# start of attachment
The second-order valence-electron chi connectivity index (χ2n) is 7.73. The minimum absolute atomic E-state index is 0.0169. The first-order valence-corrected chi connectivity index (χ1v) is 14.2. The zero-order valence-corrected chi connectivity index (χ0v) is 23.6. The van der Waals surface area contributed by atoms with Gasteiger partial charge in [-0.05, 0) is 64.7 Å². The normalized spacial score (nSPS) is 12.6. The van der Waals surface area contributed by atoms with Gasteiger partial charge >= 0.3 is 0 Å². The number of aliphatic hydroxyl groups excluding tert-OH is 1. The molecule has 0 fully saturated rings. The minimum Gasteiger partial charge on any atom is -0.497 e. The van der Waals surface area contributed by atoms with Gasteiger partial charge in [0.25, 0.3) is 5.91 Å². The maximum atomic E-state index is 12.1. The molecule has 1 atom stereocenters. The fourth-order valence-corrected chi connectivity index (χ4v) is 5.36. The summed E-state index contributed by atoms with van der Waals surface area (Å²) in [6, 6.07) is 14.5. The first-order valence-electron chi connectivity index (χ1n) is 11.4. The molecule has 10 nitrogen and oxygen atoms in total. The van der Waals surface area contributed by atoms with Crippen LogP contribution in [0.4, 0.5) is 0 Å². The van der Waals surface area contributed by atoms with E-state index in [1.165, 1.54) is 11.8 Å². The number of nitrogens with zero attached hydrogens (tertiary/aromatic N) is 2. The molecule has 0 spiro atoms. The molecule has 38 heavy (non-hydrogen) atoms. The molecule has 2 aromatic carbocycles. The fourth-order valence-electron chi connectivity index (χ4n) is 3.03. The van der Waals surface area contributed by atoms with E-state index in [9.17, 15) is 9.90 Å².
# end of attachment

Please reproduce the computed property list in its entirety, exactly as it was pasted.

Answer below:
The second-order valence-electron chi connectivity index (χ2n) is 7.73. The minimum absolute atomic E-state index is 0.0169. The first-order valence-corrected chi connectivity index (χ1v) is 14.2. The zero-order valence-corrected chi connectivity index (χ0v) is 23.6. The van der Waals surface area contributed by atoms with Gasteiger partial charge in [-0.05, 0) is 64.7 Å². The normalized spacial score (nSPS) is 12.6. The van der Waals surface area contributed by atoms with Gasteiger partial charge >= 0.3 is 0 Å². The number of aliphatic hydroxyl groups excluding tert-OH is 1. The molecule has 0 fully saturated rings. The minimum Gasteiger partial charge on any atom is -0.497 e. The van der Waals surface area contributed by atoms with Gasteiger partial charge in [0.25, 0.3) is 5.91 Å². The maximum atomic E-state index is 12.1. The molecule has 1 atom stereocenters. The fourth-order valence-corrected chi connectivity index (χ4v) is 5.36. The summed E-state index contributed by atoms with van der Waals surface area (Å²) in [6, 6.07) is 14.5. The first-order valence-electron chi connectivity index (χ1n) is 11.4. The molecule has 10 nitrogen and oxygen atoms in total. The van der Waals surface area contributed by atoms with Crippen LogP contribution in [0.4, 0.5) is 0 Å². The van der Waals surface area contributed by atoms with E-state index in [1.165, 1.54) is 11.8 Å². The number of nitrogens with zero attached hydrogens (tertiary/aromatic N) is 2. The molecule has 0 spiro atoms. The molecule has 38 heavy (non-hydrogen) atoms. The molecule has 2 aromatic carbocycles. The fourth-order valence-electron chi connectivity index (χ4n) is 3.03. The van der Waals surface area contributed by atoms with E-state index in [9.17, 15) is 9.90 Å².